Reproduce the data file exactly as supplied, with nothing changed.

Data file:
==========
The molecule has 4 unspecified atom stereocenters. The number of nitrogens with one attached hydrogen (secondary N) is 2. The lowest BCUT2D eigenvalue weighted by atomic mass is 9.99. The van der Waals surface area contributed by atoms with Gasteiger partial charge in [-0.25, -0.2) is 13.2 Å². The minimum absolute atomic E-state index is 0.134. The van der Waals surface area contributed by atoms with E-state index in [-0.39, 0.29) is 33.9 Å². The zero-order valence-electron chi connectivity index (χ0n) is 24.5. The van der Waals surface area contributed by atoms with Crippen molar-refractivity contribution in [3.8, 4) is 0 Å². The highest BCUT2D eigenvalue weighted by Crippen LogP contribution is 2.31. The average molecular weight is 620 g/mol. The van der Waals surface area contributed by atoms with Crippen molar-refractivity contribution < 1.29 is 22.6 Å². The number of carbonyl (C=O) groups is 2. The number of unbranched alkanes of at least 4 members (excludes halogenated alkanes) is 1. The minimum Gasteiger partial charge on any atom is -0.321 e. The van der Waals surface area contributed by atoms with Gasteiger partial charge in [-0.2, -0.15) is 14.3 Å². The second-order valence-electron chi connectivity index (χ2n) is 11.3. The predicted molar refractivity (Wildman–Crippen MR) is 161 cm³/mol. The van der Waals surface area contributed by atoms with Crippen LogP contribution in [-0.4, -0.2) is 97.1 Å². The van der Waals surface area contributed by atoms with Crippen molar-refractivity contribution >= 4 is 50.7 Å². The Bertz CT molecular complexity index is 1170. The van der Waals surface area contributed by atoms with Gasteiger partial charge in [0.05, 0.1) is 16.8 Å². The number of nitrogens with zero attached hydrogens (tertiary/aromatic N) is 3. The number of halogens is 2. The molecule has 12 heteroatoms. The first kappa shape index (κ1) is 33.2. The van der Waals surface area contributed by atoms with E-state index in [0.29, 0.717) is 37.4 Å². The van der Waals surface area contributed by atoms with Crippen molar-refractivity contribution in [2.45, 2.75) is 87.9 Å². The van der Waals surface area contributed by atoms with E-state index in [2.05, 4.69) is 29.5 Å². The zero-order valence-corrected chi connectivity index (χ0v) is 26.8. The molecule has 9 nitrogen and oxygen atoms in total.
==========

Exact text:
The molecule has 4 unspecified atom stereocenters. The number of nitrogens with one attached hydrogen (secondary N) is 2. The lowest BCUT2D eigenvalue weighted by atomic mass is 9.99. The van der Waals surface area contributed by atoms with Gasteiger partial charge in [-0.25, -0.2) is 13.2 Å². The minimum absolute atomic E-state index is 0.134. The van der Waals surface area contributed by atoms with E-state index in [-0.39, 0.29) is 33.9 Å². The zero-order valence-electron chi connectivity index (χ0n) is 24.5. The van der Waals surface area contributed by atoms with Crippen molar-refractivity contribution in [3.8, 4) is 0 Å². The highest BCUT2D eigenvalue weighted by Crippen LogP contribution is 2.31. The average molecular weight is 620 g/mol. The van der Waals surface area contributed by atoms with Crippen molar-refractivity contribution < 1.29 is 22.6 Å². The number of carbonyl (C=O) groups is 2. The number of unbranched alkanes of at least 4 members (excludes halogenated alkanes) is 1. The minimum Gasteiger partial charge on any atom is -0.321 e. The van der Waals surface area contributed by atoms with Gasteiger partial charge in [-0.2, -0.15) is 14.3 Å². The second-order valence-electron chi connectivity index (χ2n) is 11.3. The predicted molar refractivity (Wildman–Crippen MR) is 161 cm³/mol. The van der Waals surface area contributed by atoms with Crippen LogP contribution in [-0.4, -0.2) is 97.1 Å². The van der Waals surface area contributed by atoms with Crippen molar-refractivity contribution >= 4 is 50.7 Å². The Bertz CT molecular complexity index is 1170. The van der Waals surface area contributed by atoms with Gasteiger partial charge in [0.05, 0.1) is 16.8 Å². The number of nitrogens with zero attached hydrogens (tertiary/aromatic N) is 3. The number of halogens is 2. The molecule has 12 heteroatoms. The first kappa shape index (κ1) is 33.2. The van der Waals surface area contributed by atoms with E-state index in [0.29, 0.717) is 37.4 Å². The van der Waals surface area contributed by atoms with Crippen molar-refractivity contribution in [2.45, 2.75) is 87.9 Å². The van der Waals surface area contributed by atoms with E-state index in [2.05, 4.69) is 29.5 Å². The zero-order valence-corrected chi connectivity index (χ0v) is 26.8. The molecule has 9 nitrogen and oxygen atoms in total.